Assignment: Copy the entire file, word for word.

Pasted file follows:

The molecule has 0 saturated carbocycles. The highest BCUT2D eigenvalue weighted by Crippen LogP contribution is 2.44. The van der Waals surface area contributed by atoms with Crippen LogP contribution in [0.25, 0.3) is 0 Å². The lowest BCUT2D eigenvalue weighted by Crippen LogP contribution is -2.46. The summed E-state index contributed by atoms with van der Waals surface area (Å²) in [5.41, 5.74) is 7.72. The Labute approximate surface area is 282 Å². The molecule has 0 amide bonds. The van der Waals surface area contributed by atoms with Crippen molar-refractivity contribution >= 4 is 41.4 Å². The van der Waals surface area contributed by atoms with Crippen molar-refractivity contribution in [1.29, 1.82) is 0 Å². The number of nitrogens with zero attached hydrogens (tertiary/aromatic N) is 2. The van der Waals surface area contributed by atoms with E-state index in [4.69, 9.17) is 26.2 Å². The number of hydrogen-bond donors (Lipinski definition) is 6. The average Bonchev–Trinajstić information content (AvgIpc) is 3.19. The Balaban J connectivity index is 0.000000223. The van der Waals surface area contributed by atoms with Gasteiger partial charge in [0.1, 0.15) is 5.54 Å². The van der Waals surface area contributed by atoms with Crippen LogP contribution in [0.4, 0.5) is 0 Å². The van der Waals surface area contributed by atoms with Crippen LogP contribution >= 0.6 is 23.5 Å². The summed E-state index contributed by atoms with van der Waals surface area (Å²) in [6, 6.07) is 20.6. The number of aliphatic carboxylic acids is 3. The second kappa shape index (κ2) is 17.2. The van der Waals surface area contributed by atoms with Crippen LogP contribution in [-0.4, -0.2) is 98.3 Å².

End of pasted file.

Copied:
The molecule has 0 saturated carbocycles. The highest BCUT2D eigenvalue weighted by Crippen LogP contribution is 2.44. The van der Waals surface area contributed by atoms with Crippen LogP contribution in [0.25, 0.3) is 0 Å². The lowest BCUT2D eigenvalue weighted by Crippen LogP contribution is -2.46. The summed E-state index contributed by atoms with van der Waals surface area (Å²) in [5.41, 5.74) is 7.72. The Labute approximate surface area is 282 Å². The molecule has 0 amide bonds. The van der Waals surface area contributed by atoms with Crippen molar-refractivity contribution >= 4 is 41.4 Å². The van der Waals surface area contributed by atoms with Crippen molar-refractivity contribution in [1.29, 1.82) is 0 Å². The number of nitrogens with zero attached hydrogens (tertiary/aromatic N) is 2. The van der Waals surface area contributed by atoms with E-state index in [4.69, 9.17) is 26.2 Å². The number of hydrogen-bond donors (Lipinski definition) is 6. The average Bonchev–Trinajstić information content (AvgIpc) is 3.19. The Balaban J connectivity index is 0.000000223. The van der Waals surface area contributed by atoms with Gasteiger partial charge in [0.1, 0.15) is 5.54 Å². The van der Waals surface area contributed by atoms with Crippen LogP contribution in [0.4, 0.5) is 0 Å². The van der Waals surface area contributed by atoms with Crippen LogP contribution >= 0.6 is 23.5 Å². The summed E-state index contributed by atoms with van der Waals surface area (Å²) in [6, 6.07) is 20.6. The number of aliphatic carboxylic acids is 3. The second kappa shape index (κ2) is 17.2. The van der Waals surface area contributed by atoms with Crippen LogP contribution in [-0.4, -0.2) is 98.3 Å².